Re: Supporters of CISPA are
This will pass without any problems so soon after the tragic event in Boston.
Who won't vote for a bill with the word 'security' in it's title now???
The US House of Representatives has scheduled to vote on the Cyber Intelligence Sharing and Protection Act (CISPA) for Wednesday or Thursday, and the pro and anti camps are marshaling their forces to try and sway the result. #CISPA slated for House Floor on Wed & Thurs (April 17 & 18) — House Intel Comm (@HouseIntelComm) …
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Why is it that when the Republicans blocked this, everyone was commenting on the article talking about how evil, evil, evil the Republicans were for it - but now CISPA has apparently become the devil? The change between the comments on this page and on http://www.theregister.co.uk/2012/08/02/senate_blocks_cybersecurity_bill/ is fascinating...
You have a point here. To be fair it has to be said the the article back then did not mention the privacy implications of the bill at all. The article concentrates rather on how various amendmends that are irrelevant to the case are being pushed around.
A good example how the tone of the article can influence the readers.
Well said - I remember feeling that at the time. It was focused on the politics and that coloured the responses.
A further factor, I think, was that by that time the whole subject had been done to death and people were just tired of banging on about the evils of the thing. I know I am - I can't even be arsed to read up on what the latest version contains.
How quickly the USA forget some of their heroes:
"They that can give up essential liberty to purchase a little temporary safety, deserve neither liberty nor safety"
--- Benjamin Franklin
(Yes, yes, I know you may not agree with the exact wording of the quote. But so far as I know *no-one* is sure of the original wording and it comes in many flavours. But they're all attributed to Ol' Ben.)
There should be a requirement on any legislation of this nature for the government and companies to disclose to those whose data has been shared, within a specified time period, exactly what information was passed and to whom.
Part of the problem with laws of this nature is that we have no idea of how much they are used or abused, so having to admit it either after prosecution or after two years if there has not been prosecution, might make the government think more carefully about how and when it asks for information.
Of course, none of the above detracts from the fact that it's bad legislation to start with, but at least it may provide the public with evidence as to exactly how bad it is.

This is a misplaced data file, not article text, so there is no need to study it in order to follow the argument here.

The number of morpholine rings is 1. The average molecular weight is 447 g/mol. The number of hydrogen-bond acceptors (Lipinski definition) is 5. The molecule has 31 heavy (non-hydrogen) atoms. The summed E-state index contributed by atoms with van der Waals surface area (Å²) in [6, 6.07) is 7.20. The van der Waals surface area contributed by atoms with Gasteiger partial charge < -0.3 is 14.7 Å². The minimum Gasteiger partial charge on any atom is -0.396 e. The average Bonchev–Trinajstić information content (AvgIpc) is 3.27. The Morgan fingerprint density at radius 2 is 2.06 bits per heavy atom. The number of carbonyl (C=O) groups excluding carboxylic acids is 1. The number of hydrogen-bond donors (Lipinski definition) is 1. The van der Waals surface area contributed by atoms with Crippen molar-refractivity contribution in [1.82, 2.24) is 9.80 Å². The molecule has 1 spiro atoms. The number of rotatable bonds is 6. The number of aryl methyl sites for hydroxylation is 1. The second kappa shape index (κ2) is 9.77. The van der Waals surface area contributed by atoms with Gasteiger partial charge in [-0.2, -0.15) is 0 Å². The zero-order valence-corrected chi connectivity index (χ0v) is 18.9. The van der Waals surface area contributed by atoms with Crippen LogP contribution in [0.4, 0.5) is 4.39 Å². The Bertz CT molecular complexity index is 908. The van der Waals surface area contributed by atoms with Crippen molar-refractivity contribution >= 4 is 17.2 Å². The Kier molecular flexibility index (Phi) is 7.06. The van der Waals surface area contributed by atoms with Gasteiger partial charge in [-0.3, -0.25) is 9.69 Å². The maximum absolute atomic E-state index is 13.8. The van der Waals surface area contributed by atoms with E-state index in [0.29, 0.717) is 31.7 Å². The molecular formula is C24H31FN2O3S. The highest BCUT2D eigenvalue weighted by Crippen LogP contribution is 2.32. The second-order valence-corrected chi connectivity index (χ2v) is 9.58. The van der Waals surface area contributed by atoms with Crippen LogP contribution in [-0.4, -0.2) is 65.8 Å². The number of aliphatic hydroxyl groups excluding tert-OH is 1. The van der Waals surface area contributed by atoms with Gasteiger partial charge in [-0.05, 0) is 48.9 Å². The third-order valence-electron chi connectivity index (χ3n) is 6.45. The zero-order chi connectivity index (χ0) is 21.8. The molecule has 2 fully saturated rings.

...despicable bombing in Boston that killed an 8 year old child, an adult and blew off the legs and arms of many others while injuring 140 additional innocent people, sharing information on all criminal activities including hacking which is costly and which can have serious consequences for those hacked or personal data stolen, seems like a reasonable approach to me.
It's attitudes like this that require the power mongers to put someones children at risk each time they want to make a power grab.
We never pay any-one Dane-geld,
No matter how trifling the cost;
For the end of that game is oppression and shame,
And the nation that plays it is lost!
Yes, by all means, let's pass yet more privacy-infringing legislation because 3 people died in a horrible bombing in Boston. Never mind that CISPA probably wouldn't have detected the perpetrator unless he is going around "liking" Bob's Pressure Cooker Bomb Emporium while at the same time bashing the Boston Marathon on Facebook, or sharing his bomb-making plans on Dropbox or Gmail.
And how many people died in the U.S. that same day due to traffic accidents/food poisoning/hospital infections/drug overdoses/accidental electrocutions? More in each of those areas than died in Boston, I would bet. Should we run out and pass new legislation in all those areas?
Tragedies do happen in life. We can't prevent them all. What we can do is make rational considered decisions about what traffic safety/cybersecurity/food safety/consumer product safety should look like while at the same time not loading up society under an unworkable amount of regulations.
conspiracy theorists could well link the Boston Marathon bombing with this vote, claiming that it was rather convenient timing.
They would say that all it requires is for someone to make some statement during the debate that it may have been possible to stop that event before it happened if only it had been easier to see the terrorists activity online, and the supporters will win some more votes.
Yes, yes. I know that this is cyber-security bill, but after the Homeland Security Bill, it's clear that American politics seems to react in knee-jerk ways to perceived threats using whatever tools appear to be available.
BTW. I am not making any apologies for the bombing. It was a cowardly act, designed to hurt the largest number of people who were least able to protect themselves, and ended up hurting the people running for charity. Despicable, but guaranteed to generate a huge public outcry. Ideal to polarise the vote.
Yeah, but it doesn't go far enough. Let's all abandon our clothes (after all, what are you hiding under them?) and only build walls out of glass. Hell, why we are at it, let's just make ANY email or text message program BCC a copy straight to our various governments and our mothers, and make it mandatory. All containers and bags should be see-through, and we should all have to carry around one of those duck-bill examination tools, in case someone might want to check inside our ass. I feel safer already.
But, let's make sure that laws are still hashed out in closed sessions, I mean we have t o have some sort of privacy, for our leaders.
//giant blaring sarcasm
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